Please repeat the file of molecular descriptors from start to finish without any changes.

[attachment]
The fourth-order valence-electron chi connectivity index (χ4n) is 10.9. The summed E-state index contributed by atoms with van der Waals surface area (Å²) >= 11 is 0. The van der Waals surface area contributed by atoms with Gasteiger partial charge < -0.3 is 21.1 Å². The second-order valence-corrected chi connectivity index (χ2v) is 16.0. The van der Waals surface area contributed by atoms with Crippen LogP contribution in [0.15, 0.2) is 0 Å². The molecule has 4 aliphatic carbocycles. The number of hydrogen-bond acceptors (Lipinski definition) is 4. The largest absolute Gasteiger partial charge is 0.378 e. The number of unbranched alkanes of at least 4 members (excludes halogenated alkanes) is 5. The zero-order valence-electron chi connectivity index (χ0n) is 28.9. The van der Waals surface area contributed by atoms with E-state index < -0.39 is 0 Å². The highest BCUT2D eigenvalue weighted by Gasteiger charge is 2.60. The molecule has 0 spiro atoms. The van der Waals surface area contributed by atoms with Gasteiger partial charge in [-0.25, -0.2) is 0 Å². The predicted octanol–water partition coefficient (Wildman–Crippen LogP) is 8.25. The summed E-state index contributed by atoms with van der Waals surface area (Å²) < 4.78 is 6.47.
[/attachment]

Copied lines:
The fourth-order valence-electron chi connectivity index (χ4n) is 10.9. The summed E-state index contributed by atoms with van der Waals surface area (Å²) >= 11 is 0. The van der Waals surface area contributed by atoms with Gasteiger partial charge < -0.3 is 21.1 Å². The second-order valence-corrected chi connectivity index (χ2v) is 16.0. The van der Waals surface area contributed by atoms with Crippen LogP contribution in [0.15, 0.2) is 0 Å². The molecule has 4 aliphatic carbocycles. The number of hydrogen-bond acceptors (Lipinski definition) is 4. The largest absolute Gasteiger partial charge is 0.378 e. The number of unbranched alkanes of at least 4 members (excludes halogenated alkanes) is 5. The zero-order valence-electron chi connectivity index (χ0n) is 28.9. The van der Waals surface area contributed by atoms with E-state index < -0.39 is 0 Å². The highest BCUT2D eigenvalue weighted by Gasteiger charge is 2.60. The molecule has 0 spiro atoms. The van der Waals surface area contributed by atoms with Gasteiger partial charge in [-0.25, -0.2) is 0 Å². The predicted octanol–water partition coefficient (Wildman–Crippen LogP) is 8.25. The summed E-state index contributed by atoms with van der Waals surface area (Å²) < 4.78 is 6.47.